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Magnetic resonance imaging spectrum of perinatal hypoxic-ischemic brain injury

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ABSTRACT

Perinatal hypoxic–ischemic brain injury results in neonatal hypoxic–ischemic encephalopathy and serious long-term neurodevelopmental sequelae. Magnetic resonance imaging (MRI) of the brain is an ideal and safe imaging modality for suspected hypoxic–ischemic injury. The pattern of injury depends on brain maturity at the time of insult, severity of hypotension, and duration of insult. Time of imaging after the insult influences the imaging findings. Mild to moderate hypoperfusion results in germinal matrix hemorrhages and periventricular leukomalacia in preterm neonates and parasagittal watershed territory infarcts in full-term neonates. Severe insult preferentially damages the deep gray matter in both term and preterm infants. However, associated frequent perirolandic injury is seen in term neonates. MRI is useful in establishing the clinical diagnosis, assessing the severity of injury, and thereby prognosticating the outcome. Familiarity with imaging spectrum and insight into factors affecting the injury will enlighten the radiologist to provide an appropriate diagnosis.

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A 3½-year-old child with cerebral palsy, born preterm with low birth weight, shows features of periventricular leukomalacia as sequelae to hypoxic ischemic brain injury. (A, B) Axial T2WI at the level of lateral ventricles shows significant reduction in volume and gliosis of the periventricular white matter. Also note mild dilatation and wavy margins of the lateral ventricle (black arrows)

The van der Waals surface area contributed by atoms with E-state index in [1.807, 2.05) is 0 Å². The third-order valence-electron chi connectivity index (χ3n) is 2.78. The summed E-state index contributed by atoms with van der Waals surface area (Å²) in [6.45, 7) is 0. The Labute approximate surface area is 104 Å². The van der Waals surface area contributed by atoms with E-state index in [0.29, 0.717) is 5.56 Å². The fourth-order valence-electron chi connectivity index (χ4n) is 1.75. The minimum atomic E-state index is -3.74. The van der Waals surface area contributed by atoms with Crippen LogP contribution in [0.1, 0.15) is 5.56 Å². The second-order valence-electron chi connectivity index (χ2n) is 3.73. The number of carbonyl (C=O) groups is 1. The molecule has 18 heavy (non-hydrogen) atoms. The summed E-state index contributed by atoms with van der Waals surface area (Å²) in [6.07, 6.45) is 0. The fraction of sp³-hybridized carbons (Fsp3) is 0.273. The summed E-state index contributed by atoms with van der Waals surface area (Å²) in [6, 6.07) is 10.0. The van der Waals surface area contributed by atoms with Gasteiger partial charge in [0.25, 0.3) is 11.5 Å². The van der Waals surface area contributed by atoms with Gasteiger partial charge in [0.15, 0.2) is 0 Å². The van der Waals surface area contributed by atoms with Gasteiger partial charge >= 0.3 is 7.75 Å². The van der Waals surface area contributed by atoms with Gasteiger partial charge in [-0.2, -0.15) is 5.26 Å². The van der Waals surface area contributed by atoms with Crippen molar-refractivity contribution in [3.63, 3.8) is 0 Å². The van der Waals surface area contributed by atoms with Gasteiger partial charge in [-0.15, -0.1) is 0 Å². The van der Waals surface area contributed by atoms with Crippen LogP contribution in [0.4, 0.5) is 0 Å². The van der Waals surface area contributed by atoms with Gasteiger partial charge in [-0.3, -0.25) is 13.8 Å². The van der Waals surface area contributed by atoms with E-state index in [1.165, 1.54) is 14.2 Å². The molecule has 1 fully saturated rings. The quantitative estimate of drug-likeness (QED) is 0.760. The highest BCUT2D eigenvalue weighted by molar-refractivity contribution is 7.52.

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Figure 5: A 3½-year-old child with cerebral palsy, born preterm with low birth weight, shows features of periventricular leukomalacia as sequelae to hypoxic ischemic brain injury. (A, B) Axial T2WI at the level of lateral ventricles shows significant reduction in volume and gliosis of the periventricular white matter. Also note mild dilatation and wavy margins of the lateral ventricle (black arrows)

Mentions: End-stage PVL shows a characteristic appearance due to gliosis and loss of volume of the periventricular white matter and centrum semiovale [Figures 5 and 6]. This results in ventriculomegaly with dilatation of the trigones and occipital horns, as well as wavy ventricular contour. Thinning of the corpus callosum is a characteristic late feature and is particularly noted posteriorly [Figure 6] (involving the posterior body and splenium). PVL is most commonly seen as white matter hyperintensity adjacent to lateral ventricle at peritrigonal and foramen of Monro region [Figure 6].[6] PVL may also present as scattered punctate white matter abnormalities. Approximately two-third of PVL cases are associated with hemorrhage. If PVL is seen as isolated white matter hyperintensity at peritritrigonal region [Figure 7], then it should be differentiated from the terminal zones of myelination (TZM). TZM show a thin band of low signal between the ependymal margin of ventricle and high intensity zone in coronal T2 weighted and FLAIR images [Figure 8]. However, in PVL, the high intensity zone generally extends to the ventricular ependyma [Figures 6 and 7]. TZM also show a triangular shape with superior orientation of apex in coronal images.[12]